EspañolMonday’s protest from Mexican Taxi drivers, against ride-sharing mobile apps such as Uber, has proved a boon for the San Francisco-based company. After offering a protest-edition special with two free 10-dollar rides, downloads of the app rose by 800 percent, Uber Communications Director for Mexico Luis de Uriarte said on Tuesday.
Unlike Uber, the signs of regulated taxis were off in Mexico on May 25, as some 5,000 drivers took to the streets of Mexico City. Chanting “Get out Uber!” union leaders demanded the government impose a ban on the smartphone-based service.
With the hashtags #UberNoPara (Uber doesn’t stop) and #MexicoNoPara (Mexico doesn’t stop), Uber launched a campaign offering two MEX$150 (US$9.8) fares for free between 7:00 a.m. and 9:59 p.m. on Monday. The initiative not only have become a commercial success, it brought PR blowback on the taxi drivers.
“It’s not a retaliation, because we are not fighting with anyone; giving out the service was the way that we could help in such a difficult day like yesterday [Monday] in terms of transportation,” De Uriarte said.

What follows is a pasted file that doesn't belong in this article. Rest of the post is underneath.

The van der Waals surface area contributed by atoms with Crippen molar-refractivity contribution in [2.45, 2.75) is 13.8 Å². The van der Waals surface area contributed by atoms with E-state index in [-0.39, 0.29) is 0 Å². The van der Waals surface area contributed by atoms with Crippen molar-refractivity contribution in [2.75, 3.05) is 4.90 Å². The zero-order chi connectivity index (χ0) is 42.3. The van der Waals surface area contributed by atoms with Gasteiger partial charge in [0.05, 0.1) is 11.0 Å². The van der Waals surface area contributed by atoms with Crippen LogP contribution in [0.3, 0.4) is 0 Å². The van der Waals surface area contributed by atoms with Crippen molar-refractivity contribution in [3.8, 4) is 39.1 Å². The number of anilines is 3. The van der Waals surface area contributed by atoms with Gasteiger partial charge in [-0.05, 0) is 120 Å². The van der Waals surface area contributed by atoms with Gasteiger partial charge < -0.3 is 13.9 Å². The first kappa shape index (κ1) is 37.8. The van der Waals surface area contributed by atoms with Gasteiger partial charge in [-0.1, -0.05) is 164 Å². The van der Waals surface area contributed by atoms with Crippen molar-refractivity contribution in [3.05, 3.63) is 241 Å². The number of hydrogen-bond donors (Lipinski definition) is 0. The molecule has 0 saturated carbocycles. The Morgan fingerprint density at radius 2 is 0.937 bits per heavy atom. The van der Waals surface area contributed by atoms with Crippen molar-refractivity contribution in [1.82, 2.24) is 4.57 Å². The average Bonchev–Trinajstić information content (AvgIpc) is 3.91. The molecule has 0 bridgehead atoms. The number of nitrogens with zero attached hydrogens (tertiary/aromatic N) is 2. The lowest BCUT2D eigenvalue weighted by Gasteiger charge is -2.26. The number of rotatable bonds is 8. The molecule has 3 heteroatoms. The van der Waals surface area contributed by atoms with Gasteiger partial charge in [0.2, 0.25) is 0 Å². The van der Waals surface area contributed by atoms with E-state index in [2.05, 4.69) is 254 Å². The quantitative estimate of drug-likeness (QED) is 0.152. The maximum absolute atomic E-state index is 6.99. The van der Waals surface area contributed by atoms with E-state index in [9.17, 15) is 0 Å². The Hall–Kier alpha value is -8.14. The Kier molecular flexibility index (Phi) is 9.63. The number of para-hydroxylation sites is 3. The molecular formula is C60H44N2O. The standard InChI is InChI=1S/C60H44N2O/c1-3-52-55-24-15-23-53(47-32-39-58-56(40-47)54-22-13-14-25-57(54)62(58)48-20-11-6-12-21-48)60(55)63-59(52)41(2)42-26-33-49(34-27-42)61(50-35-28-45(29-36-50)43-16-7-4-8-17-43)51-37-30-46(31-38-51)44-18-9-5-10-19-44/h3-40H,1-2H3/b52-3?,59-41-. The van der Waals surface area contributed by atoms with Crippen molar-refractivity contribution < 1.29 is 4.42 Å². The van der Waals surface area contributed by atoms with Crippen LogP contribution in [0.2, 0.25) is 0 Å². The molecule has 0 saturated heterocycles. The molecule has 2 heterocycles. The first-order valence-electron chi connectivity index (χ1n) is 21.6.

“We have a sense of duty towards the city … We are helping to decrease the number of DUI-related accidents; most of our users (83 percent) are private drivers … this impacts positively on the number of the cars out there,” he added.
— Armando Regil (@armando_regil) May 26, 2015
“Government is wrong trying to protect a monopoly like the taxi drivers and ignoring thousands of users who want better services.”
“Today while taxi drivers block the city, Uber gives its users two MEX$150 trips,” wrote a local DJ on Twitter, highlighting the company’s seizing of the occasion for the publicity stunt.
Meanwhile, detractors claim Uber is unfair competition, since they are not subject to “car taxes, taxi license plates, permits,” and all the other regulations, as explained by taxi-driver Juan Luis Uscandia.
“We are not against the technology,” said union leader Eleazar Romero. “We want an even floor, where we all have the same tax obligations.”
On Tuesday, local lawmaker Federico Döring, from the National Action Party (PAN), accused the city’s government of delaying the decision: “We have a mobility secretary that looks on from the outside, and a government that doesn’t want to affect the vote of The Panthers [taxi driver union].”
“The city must give us the option to decide whether we want Uber or a taxi. Uber pays income tax, but not local taxes; taxi drivers pay local taxes but not income tax.”